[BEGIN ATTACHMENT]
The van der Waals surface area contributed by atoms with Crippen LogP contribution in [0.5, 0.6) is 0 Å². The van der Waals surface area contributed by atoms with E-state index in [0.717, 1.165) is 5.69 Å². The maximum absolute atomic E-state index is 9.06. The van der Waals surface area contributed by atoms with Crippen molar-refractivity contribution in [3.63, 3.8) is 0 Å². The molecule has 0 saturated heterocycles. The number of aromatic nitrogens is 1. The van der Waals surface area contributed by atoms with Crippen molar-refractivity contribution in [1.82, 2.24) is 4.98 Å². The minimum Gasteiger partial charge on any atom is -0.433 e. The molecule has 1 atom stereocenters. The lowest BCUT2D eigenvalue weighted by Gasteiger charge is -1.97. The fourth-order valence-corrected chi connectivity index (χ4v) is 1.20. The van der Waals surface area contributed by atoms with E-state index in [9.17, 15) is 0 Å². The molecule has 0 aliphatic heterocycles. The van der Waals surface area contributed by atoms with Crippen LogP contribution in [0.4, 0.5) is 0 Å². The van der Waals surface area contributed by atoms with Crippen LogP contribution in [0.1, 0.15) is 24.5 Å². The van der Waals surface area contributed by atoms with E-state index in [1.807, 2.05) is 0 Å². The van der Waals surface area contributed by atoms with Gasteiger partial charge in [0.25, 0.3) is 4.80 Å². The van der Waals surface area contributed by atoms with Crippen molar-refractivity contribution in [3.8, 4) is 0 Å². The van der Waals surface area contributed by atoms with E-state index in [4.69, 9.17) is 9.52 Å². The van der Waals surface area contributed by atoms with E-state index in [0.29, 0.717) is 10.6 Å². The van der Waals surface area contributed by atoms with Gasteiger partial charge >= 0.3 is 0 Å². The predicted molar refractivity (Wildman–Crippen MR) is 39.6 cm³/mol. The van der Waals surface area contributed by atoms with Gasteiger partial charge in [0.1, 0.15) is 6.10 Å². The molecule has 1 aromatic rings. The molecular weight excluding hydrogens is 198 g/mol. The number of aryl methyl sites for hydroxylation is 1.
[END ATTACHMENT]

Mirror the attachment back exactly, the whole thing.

The van der Waals surface area contributed by atoms with Crippen LogP contribution in [0.5, 0.6) is 0 Å². The van der Waals surface area contributed by atoms with E-state index in [0.717, 1.165) is 5.69 Å². The maximum absolute atomic E-state index is 9.06. The van der Waals surface area contributed by atoms with Crippen molar-refractivity contribution in [3.63, 3.8) is 0 Å². The molecule has 0 saturated heterocycles. The number of aromatic nitrogens is 1. The van der Waals surface area contributed by atoms with Crippen molar-refractivity contribution in [1.82, 2.24) is 4.98 Å². The minimum Gasteiger partial charge on any atom is -0.433 e. The molecule has 1 atom stereocenters. The lowest BCUT2D eigenvalue weighted by Gasteiger charge is -1.97. The fourth-order valence-corrected chi connectivity index (χ4v) is 1.20. The van der Waals surface area contributed by atoms with E-state index in [9.17, 15) is 0 Å². The molecule has 0 aliphatic heterocycles. The van der Waals surface area contributed by atoms with Crippen LogP contribution in [0.4, 0.5) is 0 Å². The van der Waals surface area contributed by atoms with Crippen LogP contribution in [0.1, 0.15) is 24.5 Å². The van der Waals surface area contributed by atoms with E-state index in [1.807, 2.05) is 0 Å². The van der Waals surface area contributed by atoms with Gasteiger partial charge in [0.25, 0.3) is 4.80 Å². The van der Waals surface area contributed by atoms with Crippen molar-refractivity contribution in [3.8, 4) is 0 Å². The van der Waals surface area contributed by atoms with E-state index in [4.69, 9.17) is 9.52 Å². The van der Waals surface area contributed by atoms with E-state index in [0.29, 0.717) is 10.6 Å². The van der Waals surface area contributed by atoms with Gasteiger partial charge >= 0.3 is 0 Å². The predicted molar refractivity (Wildman–Crippen MR) is 39.6 cm³/mol. The van der Waals surface area contributed by atoms with Gasteiger partial charge in [0.1, 0.15) is 6.10 Å². The molecule has 1 aromatic rings. The molecular weight excluding hydrogens is 198 g/mol. The number of aryl methyl sites for hydroxylation is 1.